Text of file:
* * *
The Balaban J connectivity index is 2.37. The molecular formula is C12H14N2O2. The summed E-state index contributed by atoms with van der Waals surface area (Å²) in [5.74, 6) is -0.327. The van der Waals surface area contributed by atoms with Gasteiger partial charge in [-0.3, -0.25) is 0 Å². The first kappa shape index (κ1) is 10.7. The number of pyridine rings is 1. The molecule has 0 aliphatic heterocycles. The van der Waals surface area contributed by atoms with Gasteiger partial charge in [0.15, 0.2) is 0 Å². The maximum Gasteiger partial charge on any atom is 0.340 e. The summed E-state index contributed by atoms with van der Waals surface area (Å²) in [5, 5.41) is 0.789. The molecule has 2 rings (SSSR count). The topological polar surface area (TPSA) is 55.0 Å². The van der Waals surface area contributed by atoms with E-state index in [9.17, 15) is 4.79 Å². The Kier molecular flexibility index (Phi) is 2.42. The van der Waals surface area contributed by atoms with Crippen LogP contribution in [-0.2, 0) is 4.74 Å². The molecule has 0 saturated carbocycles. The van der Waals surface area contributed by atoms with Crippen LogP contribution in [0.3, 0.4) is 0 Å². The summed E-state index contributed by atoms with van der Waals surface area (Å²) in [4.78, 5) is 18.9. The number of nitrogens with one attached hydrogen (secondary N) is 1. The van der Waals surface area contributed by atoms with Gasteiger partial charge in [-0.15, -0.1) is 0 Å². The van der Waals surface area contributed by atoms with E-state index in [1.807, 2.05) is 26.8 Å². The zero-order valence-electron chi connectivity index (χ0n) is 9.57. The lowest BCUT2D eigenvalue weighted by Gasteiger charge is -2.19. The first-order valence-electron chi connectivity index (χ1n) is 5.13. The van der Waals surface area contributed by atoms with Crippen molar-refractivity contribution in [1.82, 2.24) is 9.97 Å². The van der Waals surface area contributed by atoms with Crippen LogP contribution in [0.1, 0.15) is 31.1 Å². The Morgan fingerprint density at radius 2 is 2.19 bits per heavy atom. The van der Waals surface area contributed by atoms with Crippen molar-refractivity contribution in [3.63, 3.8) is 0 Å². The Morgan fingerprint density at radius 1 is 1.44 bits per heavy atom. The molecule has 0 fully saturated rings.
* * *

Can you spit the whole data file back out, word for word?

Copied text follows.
The Balaban J connectivity index is 2.37. The molecular formula is C12H14N2O2. The summed E-state index contributed by atoms with van der Waals surface area (Å²) in [5.74, 6) is -0.327. The van der Waals surface area contributed by atoms with Gasteiger partial charge in [-0.3, -0.25) is 0 Å². The first kappa shape index (κ1) is 10.7. The number of pyridine rings is 1. The molecule has 0 aliphatic heterocycles. The van der Waals surface area contributed by atoms with Gasteiger partial charge in [0.15, 0.2) is 0 Å². The maximum Gasteiger partial charge on any atom is 0.340 e. The summed E-state index contributed by atoms with van der Waals surface area (Å²) in [5, 5.41) is 0.789. The molecule has 2 rings (SSSR count). The topological polar surface area (TPSA) is 55.0 Å². The van der Waals surface area contributed by atoms with E-state index in [9.17, 15) is 4.79 Å². The Kier molecular flexibility index (Phi) is 2.42. The van der Waals surface area contributed by atoms with Crippen LogP contribution in [-0.2, 0) is 4.74 Å². The molecule has 0 saturated carbocycles. The van der Waals surface area contributed by atoms with Crippen LogP contribution in [0.3, 0.4) is 0 Å². The summed E-state index contributed by atoms with van der Waals surface area (Å²) in [4.78, 5) is 18.9. The number of nitrogens with one attached hydrogen (secondary N) is 1. The van der Waals surface area contributed by atoms with Gasteiger partial charge in [-0.15, -0.1) is 0 Å². The van der Waals surface area contributed by atoms with E-state index in [1.807, 2.05) is 26.8 Å². The zero-order valence-electron chi connectivity index (χ0n) is 9.57. The lowest BCUT2D eigenvalue weighted by Gasteiger charge is -2.19. The first-order valence-electron chi connectivity index (χ1n) is 5.13. The van der Waals surface area contributed by atoms with Crippen molar-refractivity contribution in [1.82, 2.24) is 9.97 Å². The van der Waals surface area contributed by atoms with Crippen LogP contribution in [0.1, 0.15) is 31.1 Å². The Morgan fingerprint density at radius 2 is 2.19 bits per heavy atom. The van der Waals surface area contributed by atoms with Crippen molar-refractivity contribution in [3.63, 3.8) is 0 Å². The Morgan fingerprint density at radius 1 is 1.44 bits per heavy atom. The molecule has 0 fully saturated rings.